As shown since becoming the Democratic frontrunner in 2020 and then president, Joe Biden’s Catholic faith has been the cafeteria-style—picking what suits him and discarding the rest.
And Biden has been the most rubbery on the issue the Catholic Church has been most immoveable: opposing abortion.
For example, as a candidate, Biden changed his position on the Hyde Amendment, the 46-yar-old law that banned taxpayer-funded abortions.
Last September, after the Supreme Court upheld a Texas law that prohibited abortions as early as six weeks, Biden promised the Departments of Health and Human Services and Justice would “see what steps the Federal Government can take to ensure that women in Texas have access to safe and legal abortions.”
And this week, he has denounced a leaked Supreme Court opinion that could gut the landmark 1973 ruling that made abortion legal everywhere. He even asked voters to elect more pro-abortion Democrats to help protect the procedure.
But as CNSNews.com noted Tuesday, Biden wasn’t always so against the pro-life cause.
“In 1981, as a Democrat Delaware senator, Biden voted for a constitutional amendment that – like the overturn of Roe v. Wade the Supreme Court is currently considering – would have enabled each state to pass a law regarding the legality, restriction, or prohibition of abortion,” CNSNews.com reported.
GOP Sen. Orrin Hatch, who did last month, introduced the measure – the Human Life Amendment – in September 1981. It declared, “the Constitution does not secure a right to abortion.” It left that decision to the states.
The proposed amendment was also bipartisan. Three of the eight co-sponsors who joined Hatch were Democrats.
Eventually, the amendment made it to the Senate floor for a vote. It needed 67 votes to be cleared for consideration by the states. It got only 49.
Yet it got that far because then-Sen. Biden voted for it to proceed to the full Senate.
At the time, according to The New York Times, Biden said, “I’m probably a victim, or a product, however, you want to phrase it, of my background,” referring to his Catholic faith. He also called that vote “the single most difficult vote I’ve cast as a U.S. senator.”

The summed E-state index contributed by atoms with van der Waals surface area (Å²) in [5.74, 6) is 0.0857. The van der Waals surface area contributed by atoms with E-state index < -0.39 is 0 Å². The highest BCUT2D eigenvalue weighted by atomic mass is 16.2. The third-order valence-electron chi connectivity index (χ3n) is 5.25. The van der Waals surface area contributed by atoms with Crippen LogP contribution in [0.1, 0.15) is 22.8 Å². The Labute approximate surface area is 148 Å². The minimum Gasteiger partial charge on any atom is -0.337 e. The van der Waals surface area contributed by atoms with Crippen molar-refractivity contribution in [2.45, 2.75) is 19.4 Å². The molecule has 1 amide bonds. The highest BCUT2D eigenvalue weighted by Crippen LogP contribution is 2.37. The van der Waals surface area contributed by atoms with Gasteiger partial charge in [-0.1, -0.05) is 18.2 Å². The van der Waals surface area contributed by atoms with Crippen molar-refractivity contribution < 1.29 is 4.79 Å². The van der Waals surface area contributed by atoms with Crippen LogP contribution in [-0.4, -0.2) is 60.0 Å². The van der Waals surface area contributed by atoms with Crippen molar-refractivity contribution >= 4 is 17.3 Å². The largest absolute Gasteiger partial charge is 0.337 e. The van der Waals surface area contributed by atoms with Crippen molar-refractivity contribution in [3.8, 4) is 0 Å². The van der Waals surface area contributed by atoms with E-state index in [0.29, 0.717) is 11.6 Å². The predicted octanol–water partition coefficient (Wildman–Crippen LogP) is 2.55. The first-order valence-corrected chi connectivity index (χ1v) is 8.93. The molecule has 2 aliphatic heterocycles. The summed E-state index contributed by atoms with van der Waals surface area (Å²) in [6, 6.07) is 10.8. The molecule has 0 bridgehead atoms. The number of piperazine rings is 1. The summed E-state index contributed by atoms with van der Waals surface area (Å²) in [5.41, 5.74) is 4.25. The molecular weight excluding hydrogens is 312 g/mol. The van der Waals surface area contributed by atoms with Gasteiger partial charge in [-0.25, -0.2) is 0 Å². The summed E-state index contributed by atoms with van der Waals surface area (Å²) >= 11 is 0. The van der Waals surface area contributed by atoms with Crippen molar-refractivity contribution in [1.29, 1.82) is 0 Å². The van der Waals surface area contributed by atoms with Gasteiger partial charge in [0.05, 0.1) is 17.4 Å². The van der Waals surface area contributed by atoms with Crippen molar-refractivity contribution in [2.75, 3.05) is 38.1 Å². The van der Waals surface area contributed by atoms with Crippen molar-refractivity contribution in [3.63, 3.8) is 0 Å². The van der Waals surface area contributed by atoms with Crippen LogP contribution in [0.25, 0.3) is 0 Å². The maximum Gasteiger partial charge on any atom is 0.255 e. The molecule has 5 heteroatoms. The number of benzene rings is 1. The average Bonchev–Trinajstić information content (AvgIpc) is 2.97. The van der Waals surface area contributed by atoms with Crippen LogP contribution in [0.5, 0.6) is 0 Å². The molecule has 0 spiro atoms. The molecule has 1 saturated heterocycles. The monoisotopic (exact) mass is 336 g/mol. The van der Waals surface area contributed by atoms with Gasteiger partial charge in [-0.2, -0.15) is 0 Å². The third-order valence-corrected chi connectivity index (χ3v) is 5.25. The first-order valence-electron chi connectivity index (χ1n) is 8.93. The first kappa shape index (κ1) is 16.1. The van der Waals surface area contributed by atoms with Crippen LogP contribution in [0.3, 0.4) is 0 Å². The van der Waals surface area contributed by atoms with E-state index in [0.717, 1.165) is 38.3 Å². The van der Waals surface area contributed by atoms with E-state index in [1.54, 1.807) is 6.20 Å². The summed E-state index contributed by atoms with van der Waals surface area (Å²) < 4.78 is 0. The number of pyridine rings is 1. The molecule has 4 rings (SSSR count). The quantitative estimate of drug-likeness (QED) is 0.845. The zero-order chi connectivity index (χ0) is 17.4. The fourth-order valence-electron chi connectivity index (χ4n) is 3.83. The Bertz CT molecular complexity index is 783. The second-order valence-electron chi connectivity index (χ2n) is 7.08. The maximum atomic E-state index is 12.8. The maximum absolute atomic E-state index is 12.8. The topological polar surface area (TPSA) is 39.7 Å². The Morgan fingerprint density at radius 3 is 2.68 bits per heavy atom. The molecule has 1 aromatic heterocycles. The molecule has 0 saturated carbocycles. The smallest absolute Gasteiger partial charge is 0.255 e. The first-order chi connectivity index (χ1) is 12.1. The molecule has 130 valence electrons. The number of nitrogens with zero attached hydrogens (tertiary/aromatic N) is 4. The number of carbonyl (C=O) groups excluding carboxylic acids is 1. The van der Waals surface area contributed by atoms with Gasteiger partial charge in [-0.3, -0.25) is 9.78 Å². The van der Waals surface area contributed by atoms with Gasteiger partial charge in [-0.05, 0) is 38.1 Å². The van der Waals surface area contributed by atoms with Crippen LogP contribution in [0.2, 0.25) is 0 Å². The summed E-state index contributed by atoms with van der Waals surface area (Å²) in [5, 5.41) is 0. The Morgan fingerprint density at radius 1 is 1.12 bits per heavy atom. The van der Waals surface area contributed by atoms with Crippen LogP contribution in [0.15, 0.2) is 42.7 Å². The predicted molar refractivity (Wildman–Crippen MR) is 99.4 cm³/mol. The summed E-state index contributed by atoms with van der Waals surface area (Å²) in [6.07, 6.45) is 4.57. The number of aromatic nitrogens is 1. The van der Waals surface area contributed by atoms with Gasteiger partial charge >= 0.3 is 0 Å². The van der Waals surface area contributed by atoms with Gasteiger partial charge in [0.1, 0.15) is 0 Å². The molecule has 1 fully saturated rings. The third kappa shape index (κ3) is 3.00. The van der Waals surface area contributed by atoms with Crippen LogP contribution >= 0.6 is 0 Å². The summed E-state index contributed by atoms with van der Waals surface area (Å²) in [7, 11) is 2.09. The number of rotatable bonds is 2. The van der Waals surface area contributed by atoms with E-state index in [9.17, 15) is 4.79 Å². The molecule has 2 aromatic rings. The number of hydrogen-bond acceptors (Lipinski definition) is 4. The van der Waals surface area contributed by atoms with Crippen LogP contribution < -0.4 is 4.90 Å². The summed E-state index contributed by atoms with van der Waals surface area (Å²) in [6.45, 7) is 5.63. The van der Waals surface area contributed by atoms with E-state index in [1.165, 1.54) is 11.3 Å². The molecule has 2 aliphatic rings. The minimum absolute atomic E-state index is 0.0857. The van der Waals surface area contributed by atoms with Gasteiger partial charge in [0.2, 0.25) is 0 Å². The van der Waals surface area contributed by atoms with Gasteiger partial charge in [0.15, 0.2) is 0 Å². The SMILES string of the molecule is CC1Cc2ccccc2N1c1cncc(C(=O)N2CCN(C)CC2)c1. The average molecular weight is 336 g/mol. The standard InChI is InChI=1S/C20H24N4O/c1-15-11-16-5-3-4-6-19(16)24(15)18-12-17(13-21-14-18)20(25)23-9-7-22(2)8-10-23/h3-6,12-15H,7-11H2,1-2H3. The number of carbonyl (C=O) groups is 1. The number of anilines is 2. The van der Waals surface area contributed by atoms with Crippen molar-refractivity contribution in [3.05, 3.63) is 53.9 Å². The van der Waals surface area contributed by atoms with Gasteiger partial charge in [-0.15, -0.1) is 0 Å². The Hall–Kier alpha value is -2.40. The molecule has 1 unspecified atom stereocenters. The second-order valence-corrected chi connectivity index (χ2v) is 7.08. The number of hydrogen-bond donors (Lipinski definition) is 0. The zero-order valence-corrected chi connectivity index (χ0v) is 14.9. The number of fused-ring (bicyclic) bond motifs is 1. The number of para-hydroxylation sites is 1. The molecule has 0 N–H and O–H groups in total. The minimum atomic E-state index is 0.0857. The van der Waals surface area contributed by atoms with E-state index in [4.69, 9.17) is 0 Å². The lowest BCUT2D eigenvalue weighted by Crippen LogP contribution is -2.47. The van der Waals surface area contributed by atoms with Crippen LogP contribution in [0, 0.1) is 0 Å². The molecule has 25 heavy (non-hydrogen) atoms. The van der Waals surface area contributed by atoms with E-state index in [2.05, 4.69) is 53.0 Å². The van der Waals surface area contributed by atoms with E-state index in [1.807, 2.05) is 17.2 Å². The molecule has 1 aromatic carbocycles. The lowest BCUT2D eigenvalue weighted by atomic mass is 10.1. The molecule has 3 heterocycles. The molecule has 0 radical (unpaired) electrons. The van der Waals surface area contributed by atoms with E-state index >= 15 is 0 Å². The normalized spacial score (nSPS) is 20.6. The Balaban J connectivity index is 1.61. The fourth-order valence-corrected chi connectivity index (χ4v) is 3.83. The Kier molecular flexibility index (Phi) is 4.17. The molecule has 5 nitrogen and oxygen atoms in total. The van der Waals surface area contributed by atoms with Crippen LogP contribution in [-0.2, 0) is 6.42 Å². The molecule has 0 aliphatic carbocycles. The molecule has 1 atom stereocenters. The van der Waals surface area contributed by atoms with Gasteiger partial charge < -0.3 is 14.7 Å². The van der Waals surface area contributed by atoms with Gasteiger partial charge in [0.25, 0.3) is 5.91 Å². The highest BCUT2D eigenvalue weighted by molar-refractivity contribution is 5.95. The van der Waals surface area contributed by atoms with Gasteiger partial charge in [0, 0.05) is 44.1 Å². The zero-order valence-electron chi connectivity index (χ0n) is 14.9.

Last September, R. Albert Mohler Jr., an ordained minister who serves as president of The Southern Baptist Theological Seminary, wrote a lengthy blog post detailing Biden’s “slippery shape-shifting on the abortion issue.”
Mohler noted that in 1982, Biden came back and voted against the pro-life amendment he had supported just a year earlier.
But then, in 1986, according to Mohler, Biden had noted, “Abortion is wrong from the moment of conception.” He also had said, “I think medical science is moving the frontier back so that by the year 2000, we’re going to have more and more pressure, and rightfully so in my view, of moving back further and further the circumstances under which an abortion can be had.”
Mohler then reported that last September, Biden stated, “I respect those who believe life begins at the moment of conception. I respect that—don’t agree—but I respect that.”
“So much for courage and conviction. So much for resisting the headwinds of political expediency. A half-century career of stating that life begins at conception and that the American taxpayer should not be forced into paying for abortions is now gone,” Mohler noted.
“This was a spectacular reversal on a fundamental issue of morality. This sad story is not just about an American politician’s compromise. It is not even just the story of an American president and his political ‘evolution.’ The story of Joe Biden raises important questions we all must answer: How will we define when human life begins? Will we stand upon that conviction, no matter the cost?”
We know where Gumby Biden comes down. The question is will the Supreme Court stand by its leaked position.